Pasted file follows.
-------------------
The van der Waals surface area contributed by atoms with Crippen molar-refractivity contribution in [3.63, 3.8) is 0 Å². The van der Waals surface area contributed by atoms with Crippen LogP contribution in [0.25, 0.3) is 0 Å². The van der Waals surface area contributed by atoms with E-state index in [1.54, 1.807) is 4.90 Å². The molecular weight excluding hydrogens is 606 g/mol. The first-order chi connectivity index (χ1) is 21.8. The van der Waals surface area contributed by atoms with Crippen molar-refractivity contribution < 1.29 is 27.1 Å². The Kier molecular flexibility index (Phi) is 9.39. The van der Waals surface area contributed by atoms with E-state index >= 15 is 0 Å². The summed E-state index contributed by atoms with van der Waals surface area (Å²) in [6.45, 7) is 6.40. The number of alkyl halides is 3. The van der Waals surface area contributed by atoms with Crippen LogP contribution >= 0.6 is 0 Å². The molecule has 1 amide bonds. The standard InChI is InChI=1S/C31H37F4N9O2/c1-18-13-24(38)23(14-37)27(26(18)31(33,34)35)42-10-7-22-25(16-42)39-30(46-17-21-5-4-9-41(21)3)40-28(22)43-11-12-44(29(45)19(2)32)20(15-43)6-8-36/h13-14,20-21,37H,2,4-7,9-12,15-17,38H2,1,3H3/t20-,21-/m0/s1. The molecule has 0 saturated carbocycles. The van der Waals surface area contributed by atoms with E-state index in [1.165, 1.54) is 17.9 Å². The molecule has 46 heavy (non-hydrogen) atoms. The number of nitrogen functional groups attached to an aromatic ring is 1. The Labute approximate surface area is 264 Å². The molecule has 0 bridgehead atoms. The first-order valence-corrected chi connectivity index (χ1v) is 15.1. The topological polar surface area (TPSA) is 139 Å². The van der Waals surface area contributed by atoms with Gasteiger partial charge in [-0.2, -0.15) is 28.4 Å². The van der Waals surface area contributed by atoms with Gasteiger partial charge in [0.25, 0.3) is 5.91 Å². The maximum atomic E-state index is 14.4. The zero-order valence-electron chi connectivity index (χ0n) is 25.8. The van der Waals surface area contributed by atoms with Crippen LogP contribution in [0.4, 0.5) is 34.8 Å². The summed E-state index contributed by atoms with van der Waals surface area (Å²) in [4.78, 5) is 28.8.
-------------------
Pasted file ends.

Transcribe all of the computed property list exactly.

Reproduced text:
The van der Waals surface area contributed by atoms with Crippen molar-refractivity contribution in [3.63, 3.8) is 0 Å². The van der Waals surface area contributed by atoms with Crippen LogP contribution in [0.25, 0.3) is 0 Å². The van der Waals surface area contributed by atoms with E-state index in [1.54, 1.807) is 4.90 Å². The molecular weight excluding hydrogens is 606 g/mol. The first-order chi connectivity index (χ1) is 21.8. The van der Waals surface area contributed by atoms with Crippen molar-refractivity contribution < 1.29 is 27.1 Å². The Kier molecular flexibility index (Phi) is 9.39. The van der Waals surface area contributed by atoms with E-state index >= 15 is 0 Å². The summed E-state index contributed by atoms with van der Waals surface area (Å²) in [6.45, 7) is 6.40. The number of alkyl halides is 3. The van der Waals surface area contributed by atoms with Crippen LogP contribution >= 0.6 is 0 Å². The molecule has 1 amide bonds. The standard InChI is InChI=1S/C31H37F4N9O2/c1-18-13-24(38)23(14-37)27(26(18)31(33,34)35)42-10-7-22-25(16-42)39-30(46-17-21-5-4-9-41(21)3)40-28(22)43-11-12-44(29(45)19(2)32)20(15-43)6-8-36/h13-14,20-21,37H,2,4-7,9-12,15-17,38H2,1,3H3/t20-,21-/m0/s1. The molecule has 0 saturated carbocycles. The van der Waals surface area contributed by atoms with E-state index in [1.165, 1.54) is 17.9 Å². The molecule has 46 heavy (non-hydrogen) atoms. The number of nitrogen functional groups attached to an aromatic ring is 1. The Labute approximate surface area is 264 Å². The molecule has 0 bridgehead atoms. The first-order valence-corrected chi connectivity index (χ1v) is 15.1. The topological polar surface area (TPSA) is 139 Å². The van der Waals surface area contributed by atoms with Gasteiger partial charge in [-0.2, -0.15) is 28.4 Å². The van der Waals surface area contributed by atoms with Gasteiger partial charge in [0.25, 0.3) is 5.91 Å². The maximum atomic E-state index is 14.4. The zero-order valence-electron chi connectivity index (χ0n) is 25.8. The van der Waals surface area contributed by atoms with Crippen LogP contribution in [0.4, 0.5) is 34.8 Å². The summed E-state index contributed by atoms with van der Waals surface area (Å²) in [4.78, 5) is 28.8.